Anemia (uh-NEE-me-eh) is a condition in which your blood has a lower than normal number of red blood cells. This condition also can occur if your red blood cells don’t contain enough hemoglobin (HEE-muh-glow-bin). Hemoglobin is an iron-rich protein that gives blood its red color. This protein helps red blood cells carry oxygen from the lungs to the rest of the body
If you have anemia, your body doesn’t get enough oxygen-rich blood. As a result, you may feel tired and have other symptoms. With severe or long-lasting anemia, the lack of oxygen in the blood can damage the heart, brain, and other organs of the body. Very severe anemia may even cause death
Anemia has three main causes:
blood loss, lack of red blood cell production, or high rates of red blood cell destruction. These causes may be due to a number of diseases, conditions, or other factors.
You may be able to prevent repeat episodes of some types of anemia, especially those caused by lack of iron or vitamins. Dietary changes or supplements can prevent these types of anemia from occurring again.
Treating the condition’s underlying cause may prevent anemia (or prevent repeat episodes). For example, if your doctor finds out that a medicine is causing your anemia, talk to him or her about other medicine options.
To prevent your anemia from becoming more severe, tell your doctor about all of your signs and symptoms. Discuss the tests you may need with your doctor and follow your treatment plan.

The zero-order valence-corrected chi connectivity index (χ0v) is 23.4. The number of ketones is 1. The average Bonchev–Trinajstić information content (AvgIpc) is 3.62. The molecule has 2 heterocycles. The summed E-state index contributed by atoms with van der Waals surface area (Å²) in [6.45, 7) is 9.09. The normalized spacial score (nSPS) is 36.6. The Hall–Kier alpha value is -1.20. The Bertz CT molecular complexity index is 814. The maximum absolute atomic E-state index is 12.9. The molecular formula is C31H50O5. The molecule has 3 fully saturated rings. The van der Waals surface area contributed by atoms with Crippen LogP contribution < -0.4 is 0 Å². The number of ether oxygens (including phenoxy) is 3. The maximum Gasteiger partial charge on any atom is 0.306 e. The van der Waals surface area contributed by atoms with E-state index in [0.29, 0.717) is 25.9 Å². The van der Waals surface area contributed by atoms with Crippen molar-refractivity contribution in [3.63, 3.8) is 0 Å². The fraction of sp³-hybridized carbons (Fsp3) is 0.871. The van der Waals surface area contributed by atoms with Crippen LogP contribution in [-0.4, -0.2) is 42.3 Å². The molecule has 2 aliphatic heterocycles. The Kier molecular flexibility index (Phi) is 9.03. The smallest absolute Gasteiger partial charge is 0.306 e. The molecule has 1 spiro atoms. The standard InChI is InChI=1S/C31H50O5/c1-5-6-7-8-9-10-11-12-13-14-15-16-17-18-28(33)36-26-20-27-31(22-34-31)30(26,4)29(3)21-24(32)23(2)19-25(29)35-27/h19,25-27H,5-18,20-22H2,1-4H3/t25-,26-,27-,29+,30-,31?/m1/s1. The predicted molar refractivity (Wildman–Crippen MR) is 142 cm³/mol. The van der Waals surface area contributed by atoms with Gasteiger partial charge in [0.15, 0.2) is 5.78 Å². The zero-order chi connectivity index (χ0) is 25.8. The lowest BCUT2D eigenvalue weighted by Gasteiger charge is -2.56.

You can’t prevent some types of inherited anemia, such as sickle cell anemia. If you have an inherited anemia, talk to your doctor about treatment and ongoing care.
Low levels of vitamin B12 can lead to pernicious anemia. This type of anemia is often treated with vitamin B12 supplements.
Good food sources of vitamin B12 include:
- Breakfast cereals with added vitamin B12
- Meats such as beef, liver, poultry, fish, and shellfish
- Egg and dairy products (such as milk, yogurt, and cheese)
Vitamin C helps the body absorb iron. Good sources of vitamin C are vegetables and fruits, especially citrus fruits. Citrus fruits include oranges, grapefruits, tangerines, and similar fruits. Fresh and frozen fruits, vegetables, and juices usually have more vitamin C than canned ones.
If you’re taking medicines, ask your doctor or pharmacist whether you can eat grapefruit or drink grapefruit juice. This fruit can affect the strength of a few medicines and how well they work
Your doctor may prescribe medicines to increase the number of red blood cells your body makes or to treat an underlying cause of anemia. Some of these medicines include:
- Antibiotics to treat infections.
- Hormones to treat adult and teenaged women who have heavy menstrual bleeding.
- A man-made version of erythropoietin to stimulate your body to make more red blood cells. This hormone has some risks. You and your doctor will decide whether the benefits of this treatment outweigh the risks.
- Medicines to prevent the body’s immune system from destroying its own red blood cells